Overqualified...Under-appreciated.

May 10, 2021

Overqualified...Under-appreciated.

May 29, 2023

"Overqualified" is corporate code for "too old," "too expensive," or "too unimaginative." It’s often an ageist term. The fact is, most companies should want someone overqualified, especially if that talent comes at a fair price. It’s really the job applicant, not the company, who needs to determine if they’re overqualified.

Here’s my advice for your next interview (gleaned from a well-known executive recruiter)—three steps that might keep you from hearing the “overqualified” word, or what to say if you do hear it:

1. First off, if you get an in-person or video interview (assuming you get through some of the ageist filters), show up passionately engaged with lots of genuine curiosity. As the recruiter told me, that kind of energy is timeless and ageless, or as he put it, “They won’t necessarily notice your wrinkles because they’ll be so impressed with your energy and passion.”

2. If they do suggest you might be “overqualified,” consider whether it’s accurate and whether this particular job is what you’re interested in. On the other hand, if you’re simply looking for a foot in the door with the company, clarify that with the recruiters. In short, manage expectations.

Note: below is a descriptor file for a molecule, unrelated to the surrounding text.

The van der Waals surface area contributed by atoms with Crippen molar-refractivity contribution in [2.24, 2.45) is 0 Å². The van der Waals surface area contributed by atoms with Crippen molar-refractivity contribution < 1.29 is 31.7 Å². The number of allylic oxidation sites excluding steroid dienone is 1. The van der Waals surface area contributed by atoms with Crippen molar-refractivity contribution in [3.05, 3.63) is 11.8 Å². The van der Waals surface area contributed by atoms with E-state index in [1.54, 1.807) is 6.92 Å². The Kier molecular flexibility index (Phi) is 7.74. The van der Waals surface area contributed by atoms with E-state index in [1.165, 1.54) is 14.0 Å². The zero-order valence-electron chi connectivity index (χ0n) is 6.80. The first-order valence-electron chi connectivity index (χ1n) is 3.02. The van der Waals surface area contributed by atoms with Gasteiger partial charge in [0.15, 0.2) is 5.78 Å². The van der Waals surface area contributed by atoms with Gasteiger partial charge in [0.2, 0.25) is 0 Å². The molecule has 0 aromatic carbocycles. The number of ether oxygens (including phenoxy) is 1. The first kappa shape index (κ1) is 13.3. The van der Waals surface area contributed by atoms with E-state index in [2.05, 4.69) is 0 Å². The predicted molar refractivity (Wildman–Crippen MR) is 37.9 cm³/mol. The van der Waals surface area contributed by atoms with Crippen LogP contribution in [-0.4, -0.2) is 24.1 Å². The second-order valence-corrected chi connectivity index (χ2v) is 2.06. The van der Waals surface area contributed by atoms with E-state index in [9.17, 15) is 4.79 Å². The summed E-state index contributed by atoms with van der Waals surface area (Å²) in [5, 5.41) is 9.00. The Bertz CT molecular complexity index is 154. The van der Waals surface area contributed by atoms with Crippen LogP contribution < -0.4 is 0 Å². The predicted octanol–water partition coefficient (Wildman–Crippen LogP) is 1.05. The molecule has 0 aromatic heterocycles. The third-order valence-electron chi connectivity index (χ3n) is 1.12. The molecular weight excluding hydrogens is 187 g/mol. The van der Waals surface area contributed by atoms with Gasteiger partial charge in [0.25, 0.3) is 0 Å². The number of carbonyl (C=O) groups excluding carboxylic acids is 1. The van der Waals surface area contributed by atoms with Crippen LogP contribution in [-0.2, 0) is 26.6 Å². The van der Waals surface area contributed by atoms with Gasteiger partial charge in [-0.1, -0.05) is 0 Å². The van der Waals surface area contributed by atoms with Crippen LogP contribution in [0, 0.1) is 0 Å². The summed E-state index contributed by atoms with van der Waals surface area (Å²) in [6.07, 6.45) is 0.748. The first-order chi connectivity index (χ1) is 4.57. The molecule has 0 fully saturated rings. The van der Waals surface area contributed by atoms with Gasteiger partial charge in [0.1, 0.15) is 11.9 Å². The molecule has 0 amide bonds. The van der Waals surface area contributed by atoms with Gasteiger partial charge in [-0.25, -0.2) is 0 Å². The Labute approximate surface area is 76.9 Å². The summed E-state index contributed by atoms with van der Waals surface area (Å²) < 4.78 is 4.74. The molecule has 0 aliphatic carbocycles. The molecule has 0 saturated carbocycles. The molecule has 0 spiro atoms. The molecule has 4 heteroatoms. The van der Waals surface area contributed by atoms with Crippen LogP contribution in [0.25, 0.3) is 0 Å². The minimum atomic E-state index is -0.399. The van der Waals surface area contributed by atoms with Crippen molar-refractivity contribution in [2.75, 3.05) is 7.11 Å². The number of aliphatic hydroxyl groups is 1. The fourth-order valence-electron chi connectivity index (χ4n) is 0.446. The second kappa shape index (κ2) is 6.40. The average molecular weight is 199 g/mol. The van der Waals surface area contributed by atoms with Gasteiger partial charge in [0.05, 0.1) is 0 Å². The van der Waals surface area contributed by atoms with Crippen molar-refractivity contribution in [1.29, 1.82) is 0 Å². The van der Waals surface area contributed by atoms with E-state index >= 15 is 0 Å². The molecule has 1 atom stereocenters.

3. Consider saying the following, without being too boastful or confrontational, “I don’t think I’m overqualified, but I might be under-appreciated. I’m what they call a ‘modern elder’ who’s as curious as she is wise, and I can offer an ‘invisible productivity’ that means I make everyone around me better. Also, as evidenced in Google’s Project Aristotle study, the most common variable of the most successful teams is 'psychological safety' and, due to our increasing EQ over our career, older workers like me are well-suited to creating very effective teams.” Of course, you’ll paraphrase and make the language your own, but don’t be afraid to speak your truth.

Chapter 9 of my book, "Wisdom@Work," details a variety of myths or stereotypes about older workers. You might read it before going in for your interview.

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